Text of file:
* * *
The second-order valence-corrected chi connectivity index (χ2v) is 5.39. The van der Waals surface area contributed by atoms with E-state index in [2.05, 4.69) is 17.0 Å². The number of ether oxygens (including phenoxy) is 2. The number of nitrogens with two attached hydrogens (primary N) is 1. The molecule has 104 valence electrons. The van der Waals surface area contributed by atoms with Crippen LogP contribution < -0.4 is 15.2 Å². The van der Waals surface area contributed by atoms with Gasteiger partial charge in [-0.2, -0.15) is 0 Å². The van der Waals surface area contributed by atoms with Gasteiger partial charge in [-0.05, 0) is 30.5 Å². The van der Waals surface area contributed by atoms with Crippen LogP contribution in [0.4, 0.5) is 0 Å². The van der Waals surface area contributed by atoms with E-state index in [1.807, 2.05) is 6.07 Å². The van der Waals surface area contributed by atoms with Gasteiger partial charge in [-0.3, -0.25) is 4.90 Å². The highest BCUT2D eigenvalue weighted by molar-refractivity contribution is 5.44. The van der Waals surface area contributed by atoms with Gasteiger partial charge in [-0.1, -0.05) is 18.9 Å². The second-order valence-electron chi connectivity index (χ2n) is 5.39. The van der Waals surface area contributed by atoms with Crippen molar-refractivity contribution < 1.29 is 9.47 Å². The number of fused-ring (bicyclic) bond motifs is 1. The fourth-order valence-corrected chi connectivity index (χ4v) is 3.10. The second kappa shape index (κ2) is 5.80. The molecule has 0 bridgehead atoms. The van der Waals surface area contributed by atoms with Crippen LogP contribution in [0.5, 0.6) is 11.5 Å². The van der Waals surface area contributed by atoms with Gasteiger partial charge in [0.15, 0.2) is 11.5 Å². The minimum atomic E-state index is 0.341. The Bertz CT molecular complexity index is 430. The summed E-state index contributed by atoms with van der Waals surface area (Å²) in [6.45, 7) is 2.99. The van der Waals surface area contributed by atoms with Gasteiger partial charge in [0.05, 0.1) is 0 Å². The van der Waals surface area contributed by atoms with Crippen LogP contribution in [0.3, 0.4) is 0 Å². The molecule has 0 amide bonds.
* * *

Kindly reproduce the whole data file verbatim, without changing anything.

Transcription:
The second-order valence-corrected chi connectivity index (χ2v) is 5.39. The van der Waals surface area contributed by atoms with E-state index in [2.05, 4.69) is 17.0 Å². The number of ether oxygens (including phenoxy) is 2. The number of nitrogens with two attached hydrogens (primary N) is 1. The molecule has 104 valence electrons. The van der Waals surface area contributed by atoms with Crippen LogP contribution < -0.4 is 15.2 Å². The van der Waals surface area contributed by atoms with Gasteiger partial charge in [-0.2, -0.15) is 0 Å². The van der Waals surface area contributed by atoms with Gasteiger partial charge in [-0.05, 0) is 30.5 Å². The van der Waals surface area contributed by atoms with Crippen LogP contribution in [0.4, 0.5) is 0 Å². The van der Waals surface area contributed by atoms with E-state index in [1.807, 2.05) is 6.07 Å². The van der Waals surface area contributed by atoms with Gasteiger partial charge in [-0.3, -0.25) is 4.90 Å². The highest BCUT2D eigenvalue weighted by molar-refractivity contribution is 5.44. The van der Waals surface area contributed by atoms with Gasteiger partial charge in [-0.1, -0.05) is 18.9 Å². The second-order valence-electron chi connectivity index (χ2n) is 5.39. The van der Waals surface area contributed by atoms with Crippen molar-refractivity contribution < 1.29 is 9.47 Å². The number of fused-ring (bicyclic) bond motifs is 1. The fourth-order valence-corrected chi connectivity index (χ4v) is 3.10. The second kappa shape index (κ2) is 5.80. The molecule has 0 bridgehead atoms. The van der Waals surface area contributed by atoms with Crippen LogP contribution in [0.5, 0.6) is 11.5 Å². The van der Waals surface area contributed by atoms with Gasteiger partial charge in [0.15, 0.2) is 11.5 Å². The minimum atomic E-state index is 0.341. The Bertz CT molecular complexity index is 430. The summed E-state index contributed by atoms with van der Waals surface area (Å²) in [6.45, 7) is 2.99. The van der Waals surface area contributed by atoms with Gasteiger partial charge in [0.05, 0.1) is 0 Å². The van der Waals surface area contributed by atoms with Crippen LogP contribution in [0.3, 0.4) is 0 Å². The molecule has 0 amide bonds.